Email Details


The use of resume based spam isn’t anything new.  An analysis of our telemetry has found countless messages in the last 30 days related to Resumes. Threat actors have tried many different techniques associated with these messages including using password protected zip files, word documents with embedded macros, and malicious URLs redirecting back to a malicious sample. This threat combined a series of techniques to try and avoid detection that has been surprisingly successful against some products. Below is a sample of one of the emails that we saw in our telemetry.

Sample Email
Sample Email

Angler EK: More Obfuscation, Fake Extensions, and Other Nonsense

This post was authored by Nick Biasini

Late last week Talos researchers noticed a drastic uptick in Angler Exploit Kit activity. We have covered Angler previously, such as the discussion of domain shadowing. This exploit kit evolves on an almost constant basis. However, the recent activity caught our attention due to  a change to the URL structure of the landing pages. This type of change doesn’t occur often and was coupled with some other interesting tidbits including how the HTTP 302 cushioning has evolved and the payload of another ransomware has changed.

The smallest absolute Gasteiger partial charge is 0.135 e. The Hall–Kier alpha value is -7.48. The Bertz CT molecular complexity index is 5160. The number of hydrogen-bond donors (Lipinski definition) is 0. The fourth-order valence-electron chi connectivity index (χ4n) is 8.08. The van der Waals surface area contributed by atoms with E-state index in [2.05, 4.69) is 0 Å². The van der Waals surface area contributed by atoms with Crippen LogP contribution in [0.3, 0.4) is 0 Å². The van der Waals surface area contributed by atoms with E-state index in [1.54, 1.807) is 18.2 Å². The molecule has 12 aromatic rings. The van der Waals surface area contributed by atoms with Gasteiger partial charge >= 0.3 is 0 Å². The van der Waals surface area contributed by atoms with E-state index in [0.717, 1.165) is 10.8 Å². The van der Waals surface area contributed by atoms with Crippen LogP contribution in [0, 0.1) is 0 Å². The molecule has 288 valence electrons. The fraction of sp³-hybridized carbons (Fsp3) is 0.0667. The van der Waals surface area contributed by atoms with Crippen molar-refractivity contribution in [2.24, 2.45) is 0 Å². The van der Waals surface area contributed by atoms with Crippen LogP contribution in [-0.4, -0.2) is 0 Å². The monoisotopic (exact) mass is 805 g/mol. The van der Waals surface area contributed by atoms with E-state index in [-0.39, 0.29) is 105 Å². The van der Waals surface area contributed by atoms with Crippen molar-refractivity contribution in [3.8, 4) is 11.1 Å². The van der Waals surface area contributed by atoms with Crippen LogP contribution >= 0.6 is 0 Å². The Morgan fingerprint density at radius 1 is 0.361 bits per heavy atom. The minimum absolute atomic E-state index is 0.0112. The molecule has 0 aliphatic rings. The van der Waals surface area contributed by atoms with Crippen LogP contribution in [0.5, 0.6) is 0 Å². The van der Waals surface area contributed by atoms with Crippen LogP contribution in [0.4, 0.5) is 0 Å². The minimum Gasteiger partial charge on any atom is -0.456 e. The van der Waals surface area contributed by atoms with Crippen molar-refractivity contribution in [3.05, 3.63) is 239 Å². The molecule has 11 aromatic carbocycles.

During research Talos identified several active Angler campaigns delivering different payloads via different methods.  The first campaign was delivering Cryptowall, which will be covered in detail here. The second delivered Bedep with click fraud and illustrates the variety with which Angler can be used to deliver different payloads.  The details of Bedep with click fraud has been covered thoroughly and will not be specifically discussed in this article.

Wednesday, May 20, 2015

Little Links, Big Headaches

This post was authored by Earl CarterJaeson Schultz.

Talos is always fascinated by the endless creativity of those who send spam. Miscreants who automate sending spam using botnets are of particular interest. Talos has been tracking a spam botnet that over the past several months that has been spamming weight loss products, male erectile dysfunction medication, and dating/casual sex websites.  These are all typical products one would expect to be purveyed through spam. What interests us about this spam are some of the ways the spam is constructed to try and evade detection (a.k.a. spam filters).